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Oct 15, 2009 (Vol. 29, No. 18)

Stem Cell Technologies Boost Regenerative Medicine

Symbiotic Relationship Expected to Lead to New Therapies for Diseases

  • Mesenchymal Stem Cells

    Translation of stem cell technologies into tools of regenerative medicine is also a mission being undertaken by pharmaceutical and biotechnology companies. Case in point is recent stem cell research at Roche that is focused on the use and development of mesenchymal stem cells (MSCs), partly for the purpose of advancing regenerative medicine.

    Global alliance director Alain A.G. Vertès, Ph.D., discussed Roche’s long-term vision to develop cell therapeutics that target specific diseases and maximize patients’ clinical benefits and lower safety risks—a project that is just entering the implementation phase.

    “In addition to this therapeutic approach, Roche is also conducting research on induced pluripotent stem cells and, when necessary, human embryonic stem cells, in order to enable their use in drug discovery with the ultimate objective to develop more efficacious and always safer drugs,” said Dr. Vertès. “Initially, we will focus on leveraging the immunomodulatory properties of MSCs, however, as our knowledge of their regenerative properties increase, we hope to be able to address disease where regeneration will be the primary mechanism of action.”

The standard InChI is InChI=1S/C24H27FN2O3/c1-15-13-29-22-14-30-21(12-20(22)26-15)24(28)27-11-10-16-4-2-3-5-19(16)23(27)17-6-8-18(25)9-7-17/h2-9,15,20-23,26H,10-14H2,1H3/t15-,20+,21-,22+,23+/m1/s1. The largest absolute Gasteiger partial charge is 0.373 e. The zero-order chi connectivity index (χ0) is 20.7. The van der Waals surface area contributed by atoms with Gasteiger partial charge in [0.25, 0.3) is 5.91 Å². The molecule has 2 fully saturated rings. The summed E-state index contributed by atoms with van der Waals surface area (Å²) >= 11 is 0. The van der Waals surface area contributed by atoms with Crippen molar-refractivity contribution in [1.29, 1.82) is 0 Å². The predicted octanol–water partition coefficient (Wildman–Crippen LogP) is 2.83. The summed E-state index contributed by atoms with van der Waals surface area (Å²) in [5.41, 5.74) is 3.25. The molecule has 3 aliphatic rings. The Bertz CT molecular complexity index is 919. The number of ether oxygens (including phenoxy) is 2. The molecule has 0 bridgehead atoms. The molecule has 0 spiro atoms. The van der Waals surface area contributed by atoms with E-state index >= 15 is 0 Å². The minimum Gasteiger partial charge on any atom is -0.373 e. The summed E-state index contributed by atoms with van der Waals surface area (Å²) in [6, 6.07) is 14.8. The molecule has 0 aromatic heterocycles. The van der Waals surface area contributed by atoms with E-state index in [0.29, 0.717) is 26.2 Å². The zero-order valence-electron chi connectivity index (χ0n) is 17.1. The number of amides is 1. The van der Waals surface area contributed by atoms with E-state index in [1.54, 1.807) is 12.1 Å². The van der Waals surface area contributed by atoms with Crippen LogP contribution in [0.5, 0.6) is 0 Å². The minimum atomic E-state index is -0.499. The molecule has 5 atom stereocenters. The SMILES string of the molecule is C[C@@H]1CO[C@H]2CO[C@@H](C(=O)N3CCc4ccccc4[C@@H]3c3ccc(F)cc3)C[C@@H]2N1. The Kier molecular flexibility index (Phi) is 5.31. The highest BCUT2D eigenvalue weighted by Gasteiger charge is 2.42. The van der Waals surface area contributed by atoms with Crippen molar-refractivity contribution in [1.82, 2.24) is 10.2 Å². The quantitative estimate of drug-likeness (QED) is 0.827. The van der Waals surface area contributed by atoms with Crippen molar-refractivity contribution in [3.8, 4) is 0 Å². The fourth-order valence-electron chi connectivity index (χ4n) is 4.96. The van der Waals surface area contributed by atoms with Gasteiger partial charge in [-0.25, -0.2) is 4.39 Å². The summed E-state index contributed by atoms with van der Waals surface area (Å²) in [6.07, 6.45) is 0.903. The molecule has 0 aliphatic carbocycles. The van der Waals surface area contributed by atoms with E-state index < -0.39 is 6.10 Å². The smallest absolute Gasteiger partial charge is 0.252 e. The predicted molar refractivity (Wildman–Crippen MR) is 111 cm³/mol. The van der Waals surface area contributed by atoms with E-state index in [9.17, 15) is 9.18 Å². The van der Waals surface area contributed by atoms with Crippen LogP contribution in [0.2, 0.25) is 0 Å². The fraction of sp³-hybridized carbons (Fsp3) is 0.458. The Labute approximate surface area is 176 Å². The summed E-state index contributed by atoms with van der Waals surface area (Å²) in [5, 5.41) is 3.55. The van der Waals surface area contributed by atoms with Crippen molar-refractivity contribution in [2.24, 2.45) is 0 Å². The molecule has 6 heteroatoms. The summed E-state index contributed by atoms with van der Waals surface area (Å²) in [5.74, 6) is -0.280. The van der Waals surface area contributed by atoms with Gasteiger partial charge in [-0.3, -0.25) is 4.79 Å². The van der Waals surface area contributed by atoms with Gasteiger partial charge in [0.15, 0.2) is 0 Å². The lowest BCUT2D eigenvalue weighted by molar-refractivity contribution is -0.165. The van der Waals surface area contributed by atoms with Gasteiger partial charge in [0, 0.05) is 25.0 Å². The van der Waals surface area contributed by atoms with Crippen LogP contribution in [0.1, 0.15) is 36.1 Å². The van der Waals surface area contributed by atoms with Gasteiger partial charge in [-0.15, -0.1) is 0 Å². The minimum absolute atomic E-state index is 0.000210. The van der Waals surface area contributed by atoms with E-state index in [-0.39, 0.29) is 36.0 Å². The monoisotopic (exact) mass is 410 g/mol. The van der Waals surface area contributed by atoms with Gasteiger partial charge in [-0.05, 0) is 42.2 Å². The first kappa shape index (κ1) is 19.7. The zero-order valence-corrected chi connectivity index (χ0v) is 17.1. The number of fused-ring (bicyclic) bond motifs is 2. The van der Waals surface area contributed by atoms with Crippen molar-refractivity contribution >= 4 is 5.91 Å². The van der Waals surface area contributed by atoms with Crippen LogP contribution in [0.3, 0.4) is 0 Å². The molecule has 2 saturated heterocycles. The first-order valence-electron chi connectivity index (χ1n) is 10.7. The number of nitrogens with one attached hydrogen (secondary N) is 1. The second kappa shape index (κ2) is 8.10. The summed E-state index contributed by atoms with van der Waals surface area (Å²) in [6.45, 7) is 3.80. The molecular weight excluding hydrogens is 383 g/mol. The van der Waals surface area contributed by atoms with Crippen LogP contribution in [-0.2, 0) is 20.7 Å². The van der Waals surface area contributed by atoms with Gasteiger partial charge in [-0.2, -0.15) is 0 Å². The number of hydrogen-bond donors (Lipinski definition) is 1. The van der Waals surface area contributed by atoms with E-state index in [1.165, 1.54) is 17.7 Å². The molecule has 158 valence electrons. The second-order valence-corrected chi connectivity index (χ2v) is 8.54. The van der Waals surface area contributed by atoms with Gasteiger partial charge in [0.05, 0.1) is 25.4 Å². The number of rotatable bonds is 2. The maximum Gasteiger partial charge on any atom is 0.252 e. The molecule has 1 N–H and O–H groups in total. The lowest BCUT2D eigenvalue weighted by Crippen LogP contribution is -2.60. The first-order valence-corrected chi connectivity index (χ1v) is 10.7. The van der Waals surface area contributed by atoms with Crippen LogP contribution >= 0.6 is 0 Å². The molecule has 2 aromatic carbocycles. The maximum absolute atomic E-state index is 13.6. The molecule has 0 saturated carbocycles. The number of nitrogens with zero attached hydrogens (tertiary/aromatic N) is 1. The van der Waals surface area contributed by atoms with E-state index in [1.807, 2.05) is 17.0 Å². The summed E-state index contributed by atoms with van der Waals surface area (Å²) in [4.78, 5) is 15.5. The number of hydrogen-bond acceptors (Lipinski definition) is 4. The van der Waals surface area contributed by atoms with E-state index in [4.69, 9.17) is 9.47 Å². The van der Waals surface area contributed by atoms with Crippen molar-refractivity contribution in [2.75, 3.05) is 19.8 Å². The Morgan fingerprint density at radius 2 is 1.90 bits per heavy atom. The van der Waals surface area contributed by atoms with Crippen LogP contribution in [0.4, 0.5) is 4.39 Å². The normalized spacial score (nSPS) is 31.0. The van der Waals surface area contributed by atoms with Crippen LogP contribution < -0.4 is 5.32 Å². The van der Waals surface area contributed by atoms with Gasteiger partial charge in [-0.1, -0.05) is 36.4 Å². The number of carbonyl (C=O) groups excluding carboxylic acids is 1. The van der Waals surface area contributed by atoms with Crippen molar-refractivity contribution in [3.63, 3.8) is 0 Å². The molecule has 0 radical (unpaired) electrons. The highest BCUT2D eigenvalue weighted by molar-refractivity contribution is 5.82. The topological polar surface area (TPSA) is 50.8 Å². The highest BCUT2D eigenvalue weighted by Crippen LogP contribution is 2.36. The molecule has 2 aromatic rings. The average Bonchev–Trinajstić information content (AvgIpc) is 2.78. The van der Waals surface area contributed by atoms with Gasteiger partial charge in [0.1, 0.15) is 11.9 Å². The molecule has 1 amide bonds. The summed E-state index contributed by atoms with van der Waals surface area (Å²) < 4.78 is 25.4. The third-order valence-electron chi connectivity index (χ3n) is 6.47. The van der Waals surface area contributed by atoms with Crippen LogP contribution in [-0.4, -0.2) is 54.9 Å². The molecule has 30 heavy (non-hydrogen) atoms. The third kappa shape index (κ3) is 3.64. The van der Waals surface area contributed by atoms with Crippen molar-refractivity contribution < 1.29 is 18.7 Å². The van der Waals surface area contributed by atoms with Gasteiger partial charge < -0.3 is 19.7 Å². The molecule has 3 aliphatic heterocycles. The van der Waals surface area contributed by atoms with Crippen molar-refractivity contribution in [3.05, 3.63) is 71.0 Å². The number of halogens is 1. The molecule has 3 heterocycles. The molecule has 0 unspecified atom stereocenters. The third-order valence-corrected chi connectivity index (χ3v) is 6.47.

Dr. Vertès concluded by saying that, much still needs to be learned by the scientific community and the hope is that regenerative live-cell therapeutic products could be commercialized in the not too distant future to bring innovative medicines to patients who need them.

  • Manufacturing Cell Therapies

    Another presenter from the pharmaceutical industry was Dave Smith, head of cell therapy for Lonza’s bioscience business unit. Lonza manufactures cell therapies on a large scale for a number of cell therapy companies. It is focused on manufacturing such therapies in the most cost-effective way, which requires that manufacturing process be conducted on a large scale.

    “We’re focused on scaling up production from a lot of 50 or 100 doses, to manufacturing 500 to 1,000 doses per lot, which drastically lowers the cost of goods,” said Smith. “The reason this becomes so important is that the lower the cost per dose, the broader access patients will have to the therapeutic.” Lonza has developed a number of process improvements for reducing the cost of manufacturing of stem cell therapies and will be presenting many of them at the meeting. The presentation will review the costs, the bottlenecks, and potential solutions to reduce the cost of goods.

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